DOVER, Fla. The FBI agent who helped start the investigation that led to the resignation of David H. Petraeus as CIA director is a hard-charging veteran counterterrorism investigator who played a major role the foiled millennium terrorist plot in 1999, colleagues said Wednesday.
The agent, Frederick W. Humphries II, 47, is also described by former colleagues as relentless in his pursuit of what he sees as wrongdoing, which appears to describe his role in the FBI investigation involving Petraeus. Humphries suspected that the case involved serious security issues and was being stalled, possibly for political reasons a suspicion his superiors say was unjustified.
Fred is a passionate kind of guy, one former colleague said. Hes kind of an obsessive type. If he locked his teeth onto something, hed be a bulldog.
Humphries, who had not been identified until Wednesday, took the initial complaint from Jill Kelley, a Tampa, Fla., woman active in local military circles and a personal friend, about anonymous emails that accused her of inappropriately flirtatious behavior toward Petraeus.
The subsequent cyberstalking investigation uncovered an extramarital affair between Petraeus and Paula Broadwell, his biographer, who agents determined had sent the anonymous emails. It also ensnared Gen. John R. Allen, the commander of NATO forces in Afghanistan, after FBI agents discovered what a law enforcement official said Wednesday were sexually explicit email exchanges between him and Kelley.
On Tuesday, Defense Secretary Leon E. Panetta said he had asked the Senate to postpone a confirmation hearing for Allens next assignment while the departments inspector general reviewed his email correspondence with Kelley, discovered by FBI agents investigating her initial complaint.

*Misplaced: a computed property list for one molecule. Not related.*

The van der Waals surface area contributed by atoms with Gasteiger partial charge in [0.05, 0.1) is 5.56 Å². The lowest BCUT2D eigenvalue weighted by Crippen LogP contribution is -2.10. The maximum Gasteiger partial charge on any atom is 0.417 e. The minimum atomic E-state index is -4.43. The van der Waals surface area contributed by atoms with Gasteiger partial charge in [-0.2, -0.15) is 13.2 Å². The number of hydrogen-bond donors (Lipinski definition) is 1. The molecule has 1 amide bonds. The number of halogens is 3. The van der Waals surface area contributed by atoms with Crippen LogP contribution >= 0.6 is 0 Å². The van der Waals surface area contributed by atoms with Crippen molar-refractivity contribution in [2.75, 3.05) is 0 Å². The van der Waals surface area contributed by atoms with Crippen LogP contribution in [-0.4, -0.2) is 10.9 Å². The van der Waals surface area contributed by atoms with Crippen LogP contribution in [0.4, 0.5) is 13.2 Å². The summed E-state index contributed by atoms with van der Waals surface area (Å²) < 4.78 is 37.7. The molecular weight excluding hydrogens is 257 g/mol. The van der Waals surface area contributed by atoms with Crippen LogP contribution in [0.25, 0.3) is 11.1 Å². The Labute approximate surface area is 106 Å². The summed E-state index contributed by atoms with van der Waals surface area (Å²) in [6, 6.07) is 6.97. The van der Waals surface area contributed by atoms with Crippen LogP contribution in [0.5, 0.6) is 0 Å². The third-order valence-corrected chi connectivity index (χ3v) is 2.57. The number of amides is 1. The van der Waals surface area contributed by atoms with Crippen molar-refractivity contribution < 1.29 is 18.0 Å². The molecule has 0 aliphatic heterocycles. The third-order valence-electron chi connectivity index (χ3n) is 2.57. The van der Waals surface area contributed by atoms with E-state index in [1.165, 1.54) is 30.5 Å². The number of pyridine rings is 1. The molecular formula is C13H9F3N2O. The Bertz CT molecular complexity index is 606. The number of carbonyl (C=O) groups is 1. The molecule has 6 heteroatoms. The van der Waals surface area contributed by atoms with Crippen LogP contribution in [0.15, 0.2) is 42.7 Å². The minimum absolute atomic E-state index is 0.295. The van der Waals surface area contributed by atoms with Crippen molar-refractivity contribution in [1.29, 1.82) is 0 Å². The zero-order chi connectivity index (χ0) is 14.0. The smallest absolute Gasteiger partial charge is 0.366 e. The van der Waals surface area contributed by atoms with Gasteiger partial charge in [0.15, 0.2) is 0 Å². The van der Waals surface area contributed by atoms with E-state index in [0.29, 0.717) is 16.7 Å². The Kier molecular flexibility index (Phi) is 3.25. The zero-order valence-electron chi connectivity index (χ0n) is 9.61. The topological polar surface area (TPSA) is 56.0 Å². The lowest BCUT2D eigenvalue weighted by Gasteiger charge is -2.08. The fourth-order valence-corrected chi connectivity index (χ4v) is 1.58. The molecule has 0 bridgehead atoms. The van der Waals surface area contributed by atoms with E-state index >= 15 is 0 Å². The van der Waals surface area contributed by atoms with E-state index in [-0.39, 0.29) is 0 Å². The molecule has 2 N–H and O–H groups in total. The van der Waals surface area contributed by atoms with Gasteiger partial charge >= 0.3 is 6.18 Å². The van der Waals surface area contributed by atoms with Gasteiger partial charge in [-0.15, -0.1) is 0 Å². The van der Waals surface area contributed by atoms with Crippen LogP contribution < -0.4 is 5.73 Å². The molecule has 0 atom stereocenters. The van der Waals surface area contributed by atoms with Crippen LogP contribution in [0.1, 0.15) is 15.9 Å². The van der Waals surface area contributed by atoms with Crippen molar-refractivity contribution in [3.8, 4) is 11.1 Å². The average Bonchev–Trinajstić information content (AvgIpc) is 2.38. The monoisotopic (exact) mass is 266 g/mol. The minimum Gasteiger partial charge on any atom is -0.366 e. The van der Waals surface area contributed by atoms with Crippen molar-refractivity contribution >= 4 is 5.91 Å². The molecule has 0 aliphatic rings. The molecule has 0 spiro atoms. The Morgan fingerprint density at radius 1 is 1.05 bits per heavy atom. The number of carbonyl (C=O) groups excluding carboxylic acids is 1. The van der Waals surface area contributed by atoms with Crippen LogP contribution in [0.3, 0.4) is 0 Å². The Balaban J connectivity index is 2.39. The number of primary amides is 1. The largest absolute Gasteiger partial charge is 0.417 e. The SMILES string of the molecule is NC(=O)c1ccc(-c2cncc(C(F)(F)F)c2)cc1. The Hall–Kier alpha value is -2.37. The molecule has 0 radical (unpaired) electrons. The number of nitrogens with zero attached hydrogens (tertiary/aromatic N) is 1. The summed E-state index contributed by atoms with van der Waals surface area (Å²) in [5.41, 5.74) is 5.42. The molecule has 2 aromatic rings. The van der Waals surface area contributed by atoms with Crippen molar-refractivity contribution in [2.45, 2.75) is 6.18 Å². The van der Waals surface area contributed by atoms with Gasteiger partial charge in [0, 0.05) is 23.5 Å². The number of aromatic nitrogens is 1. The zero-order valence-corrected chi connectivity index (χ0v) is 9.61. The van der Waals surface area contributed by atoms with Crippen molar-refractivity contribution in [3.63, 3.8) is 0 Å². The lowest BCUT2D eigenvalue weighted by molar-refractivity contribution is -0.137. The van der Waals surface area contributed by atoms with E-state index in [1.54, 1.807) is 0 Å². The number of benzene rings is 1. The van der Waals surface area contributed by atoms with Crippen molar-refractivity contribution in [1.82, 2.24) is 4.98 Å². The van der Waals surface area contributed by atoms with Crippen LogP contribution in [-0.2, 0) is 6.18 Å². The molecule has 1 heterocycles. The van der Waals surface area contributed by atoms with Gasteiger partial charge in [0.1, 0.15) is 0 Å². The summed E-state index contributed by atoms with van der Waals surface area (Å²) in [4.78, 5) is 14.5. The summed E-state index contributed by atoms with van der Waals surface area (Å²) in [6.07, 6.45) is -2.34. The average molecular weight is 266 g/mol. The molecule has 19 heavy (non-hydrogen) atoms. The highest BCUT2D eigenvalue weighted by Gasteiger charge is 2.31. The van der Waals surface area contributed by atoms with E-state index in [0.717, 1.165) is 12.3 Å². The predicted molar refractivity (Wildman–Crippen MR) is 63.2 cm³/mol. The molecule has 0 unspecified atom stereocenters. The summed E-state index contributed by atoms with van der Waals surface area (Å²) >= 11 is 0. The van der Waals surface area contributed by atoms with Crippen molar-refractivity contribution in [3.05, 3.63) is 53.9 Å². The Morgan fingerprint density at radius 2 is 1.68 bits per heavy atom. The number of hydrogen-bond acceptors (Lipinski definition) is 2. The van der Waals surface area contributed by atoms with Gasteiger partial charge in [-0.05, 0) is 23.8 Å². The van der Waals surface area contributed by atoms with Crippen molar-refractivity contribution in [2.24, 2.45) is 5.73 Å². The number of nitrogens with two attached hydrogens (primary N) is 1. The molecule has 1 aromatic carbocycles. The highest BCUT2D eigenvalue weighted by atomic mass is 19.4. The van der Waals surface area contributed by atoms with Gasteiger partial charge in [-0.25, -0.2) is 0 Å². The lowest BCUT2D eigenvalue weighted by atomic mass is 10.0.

Pentagon officials said the review covered more than 10,000 pages of documents that included inappropriate messages. But associates of Allen have said that the two exchanged about a dozen emails a week since meeting two years ago, and that his messages were affectionate but platonic.
A law enforcement official, speaking on condition of anonymity, disputed that Wednesday, saying that some of the messages were clearly sexual in nature. Investigators were confident that the nature of the content warranted passing them on to the inspector general, the official said.
The FBI director, Robert S. Mueller III, and the deputy director, Sean Joyce, briefed leaders of the Senate and House intelligence committees about the investigation. Petraeus is expected to speak to the committees behind closed doors on Friday about the attack on the U.S. Mission in Benghazi, Libya, and the events leading to his resignation are certain to come up.
A Pentagon official said the security clearance of Broadwell, a West Point graduate and officer in the Army Reserve, had been suspended pending the outcome of the FBI investigation. FBI agents on Monday night carried boxes of documents and a computer out of the house she shares with her husband and two sons. The law enforcement official said that Broadwell had cooperated with investigators in their effort to remove all classified material, which by law cannot be kept in an insecure facility.
The officials also said Kelley was no longer permitted to enter MacDill Air Force Base with a wave, as she has for years as a regular volunteer and visitor to ranking officers there. Now she has to get approval and sign in at the visitors gate.
Kelley, whose house has been besieged with reporters and television crews, has called 911 several times to complain about snooping reporters, according to tapes and transcripts of the calls posted on the Web. In at least one call, she asked for diplomatic protection, saying she is an honorary consul general, a designation she reportedly received from South Korean diplomats.
By all accounts, Humphries doggedly pursued Kelleys cyberstalking complaint.
Later, fearing that the case was being stalled for political reasons, Humphries in late October contacted Rep. Dave Reichert, R-Wash., where the FBI agent had worked previously, to inform him of the case. Reichert put him in touch with the House majority leader, Eric Cantor, R-Va., who passed the message to Mueller.